I’m on board with the notion that, on the surface, the attention-getting “Smiley Face” gang homicide theory being discussed by four seasoned homicide investigators trying to solve hundreds of drowning deaths in this country, seems incredibly wild and unbelievable.
Are we to believe that for years, groups or cells across the country have been operating on the dark web with a mission to kill smart, successful, good-looking, popular young men? And the killers paint a smiley face near the scene where the bodies are discovered, pumping their chests, so to speak?
These retired investigators have spent a lot of time looking into this theory. Most of the drowning deaths reportedly happened after a night of heavy drinking by the victims and were ruled accidental. But the investigators, who are putting their years of experience and credibility on the line, believe medical examiners and law enforcement departments were too quick to rule out homicide.
The investigators are hitting a brick wall with the FBI. The first goal would be to examine the cases they’ve researched and determine if they should be reclassified as homicides. The next step would be to look for the killers.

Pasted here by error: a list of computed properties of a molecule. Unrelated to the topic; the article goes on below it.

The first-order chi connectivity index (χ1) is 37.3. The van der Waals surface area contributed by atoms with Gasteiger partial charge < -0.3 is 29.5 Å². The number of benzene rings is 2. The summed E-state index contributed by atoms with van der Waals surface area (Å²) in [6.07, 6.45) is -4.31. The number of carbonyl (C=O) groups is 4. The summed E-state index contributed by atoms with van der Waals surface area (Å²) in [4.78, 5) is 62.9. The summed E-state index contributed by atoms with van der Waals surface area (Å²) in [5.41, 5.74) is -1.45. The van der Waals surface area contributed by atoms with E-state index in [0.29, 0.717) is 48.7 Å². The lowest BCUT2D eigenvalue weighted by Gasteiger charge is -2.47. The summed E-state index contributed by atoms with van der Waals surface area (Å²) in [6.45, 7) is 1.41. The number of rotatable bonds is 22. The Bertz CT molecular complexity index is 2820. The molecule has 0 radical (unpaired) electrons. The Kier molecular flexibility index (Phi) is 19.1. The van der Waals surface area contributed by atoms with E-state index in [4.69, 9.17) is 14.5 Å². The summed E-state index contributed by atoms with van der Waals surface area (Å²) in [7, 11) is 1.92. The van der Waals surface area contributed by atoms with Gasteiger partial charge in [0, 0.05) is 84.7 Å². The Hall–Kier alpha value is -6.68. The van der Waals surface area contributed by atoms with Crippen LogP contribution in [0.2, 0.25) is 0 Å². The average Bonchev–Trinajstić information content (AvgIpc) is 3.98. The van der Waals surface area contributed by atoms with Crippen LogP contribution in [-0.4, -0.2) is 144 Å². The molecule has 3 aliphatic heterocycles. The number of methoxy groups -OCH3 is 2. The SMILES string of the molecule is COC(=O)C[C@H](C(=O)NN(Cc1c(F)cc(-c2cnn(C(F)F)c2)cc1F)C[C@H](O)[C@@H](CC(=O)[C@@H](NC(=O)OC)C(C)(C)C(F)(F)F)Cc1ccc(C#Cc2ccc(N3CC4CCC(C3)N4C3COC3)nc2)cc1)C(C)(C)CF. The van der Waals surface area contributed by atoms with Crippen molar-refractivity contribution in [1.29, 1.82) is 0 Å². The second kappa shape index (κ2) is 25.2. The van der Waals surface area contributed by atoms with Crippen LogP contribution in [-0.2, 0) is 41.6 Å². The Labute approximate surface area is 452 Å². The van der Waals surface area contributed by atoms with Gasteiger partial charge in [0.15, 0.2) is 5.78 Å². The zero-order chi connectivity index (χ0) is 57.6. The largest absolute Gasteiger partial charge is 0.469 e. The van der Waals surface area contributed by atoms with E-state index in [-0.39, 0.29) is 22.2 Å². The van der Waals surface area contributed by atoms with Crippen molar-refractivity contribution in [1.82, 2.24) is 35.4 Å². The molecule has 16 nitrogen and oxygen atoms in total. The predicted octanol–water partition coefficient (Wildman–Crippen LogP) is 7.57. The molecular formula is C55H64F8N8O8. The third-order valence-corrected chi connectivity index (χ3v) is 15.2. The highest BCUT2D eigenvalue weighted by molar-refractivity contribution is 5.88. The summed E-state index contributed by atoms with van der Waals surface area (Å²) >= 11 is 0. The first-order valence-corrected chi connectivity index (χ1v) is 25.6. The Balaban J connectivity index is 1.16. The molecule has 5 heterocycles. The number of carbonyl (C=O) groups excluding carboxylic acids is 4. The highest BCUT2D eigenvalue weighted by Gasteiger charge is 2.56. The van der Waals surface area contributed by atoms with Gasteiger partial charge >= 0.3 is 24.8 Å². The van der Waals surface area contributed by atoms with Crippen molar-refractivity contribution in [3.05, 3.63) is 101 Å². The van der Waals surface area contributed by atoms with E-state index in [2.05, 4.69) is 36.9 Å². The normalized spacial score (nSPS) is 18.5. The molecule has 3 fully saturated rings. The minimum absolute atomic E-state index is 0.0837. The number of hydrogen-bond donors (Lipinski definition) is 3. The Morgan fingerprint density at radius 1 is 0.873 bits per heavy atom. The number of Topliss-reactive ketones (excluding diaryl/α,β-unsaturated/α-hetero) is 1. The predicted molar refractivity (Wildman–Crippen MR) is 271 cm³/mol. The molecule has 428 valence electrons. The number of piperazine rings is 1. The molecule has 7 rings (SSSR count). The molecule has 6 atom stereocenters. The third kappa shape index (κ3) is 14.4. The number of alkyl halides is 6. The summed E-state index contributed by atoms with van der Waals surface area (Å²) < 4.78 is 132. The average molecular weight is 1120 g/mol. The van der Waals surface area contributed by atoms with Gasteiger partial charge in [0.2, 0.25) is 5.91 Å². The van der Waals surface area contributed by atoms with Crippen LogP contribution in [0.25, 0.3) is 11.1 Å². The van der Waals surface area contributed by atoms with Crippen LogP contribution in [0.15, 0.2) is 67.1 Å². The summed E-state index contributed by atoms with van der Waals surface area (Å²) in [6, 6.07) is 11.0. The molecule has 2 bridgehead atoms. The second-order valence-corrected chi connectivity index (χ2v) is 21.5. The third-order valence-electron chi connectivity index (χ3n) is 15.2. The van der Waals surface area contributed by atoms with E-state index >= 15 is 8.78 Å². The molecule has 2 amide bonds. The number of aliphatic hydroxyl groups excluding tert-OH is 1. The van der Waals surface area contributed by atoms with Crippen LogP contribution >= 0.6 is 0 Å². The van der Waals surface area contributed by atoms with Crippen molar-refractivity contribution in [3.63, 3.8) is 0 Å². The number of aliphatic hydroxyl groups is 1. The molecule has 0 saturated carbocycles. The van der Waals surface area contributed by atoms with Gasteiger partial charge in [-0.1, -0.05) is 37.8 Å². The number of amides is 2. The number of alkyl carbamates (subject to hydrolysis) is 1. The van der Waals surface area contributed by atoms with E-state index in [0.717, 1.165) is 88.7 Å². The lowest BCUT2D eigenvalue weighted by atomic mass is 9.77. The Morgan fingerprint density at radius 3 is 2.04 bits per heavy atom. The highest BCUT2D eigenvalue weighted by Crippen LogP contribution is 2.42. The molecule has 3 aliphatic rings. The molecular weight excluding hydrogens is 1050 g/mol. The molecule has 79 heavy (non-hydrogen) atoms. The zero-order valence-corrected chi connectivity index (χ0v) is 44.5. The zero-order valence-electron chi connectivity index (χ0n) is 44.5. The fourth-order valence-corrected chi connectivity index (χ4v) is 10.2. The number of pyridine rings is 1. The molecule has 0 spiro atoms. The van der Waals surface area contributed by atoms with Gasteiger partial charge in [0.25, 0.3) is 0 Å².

Why do these cases warrant a second look? I see several reasons. In many of these cases, the victims had GHB in their systems – the date rape drug. This would render the victim unconscious. While endogenous concentrations of GHB can be found post mortem, the amount found in the victims, according to the investigators, suggests foul play.
Second, the detectives who have researched these cases have spent many years as homicide investigators, have a passion for finding the truth and have made promises to the parents of these young men who have died. They have not waned in their years of attempts to get federal law enforcement to assign some resources to this theory.
Third, if there is some beyond quirky, underground, dark group of individuals who have made a game of taking the lives of young productive citizens, at what could be an alarming rate, they must be found, and they must be stopped.
A second look. As a parent of a son who was on a successful social, athletic, educational and career track, who died in a fashion not consistent with his typical behavior, would that be too much to ask? I see no harm in taking a second look.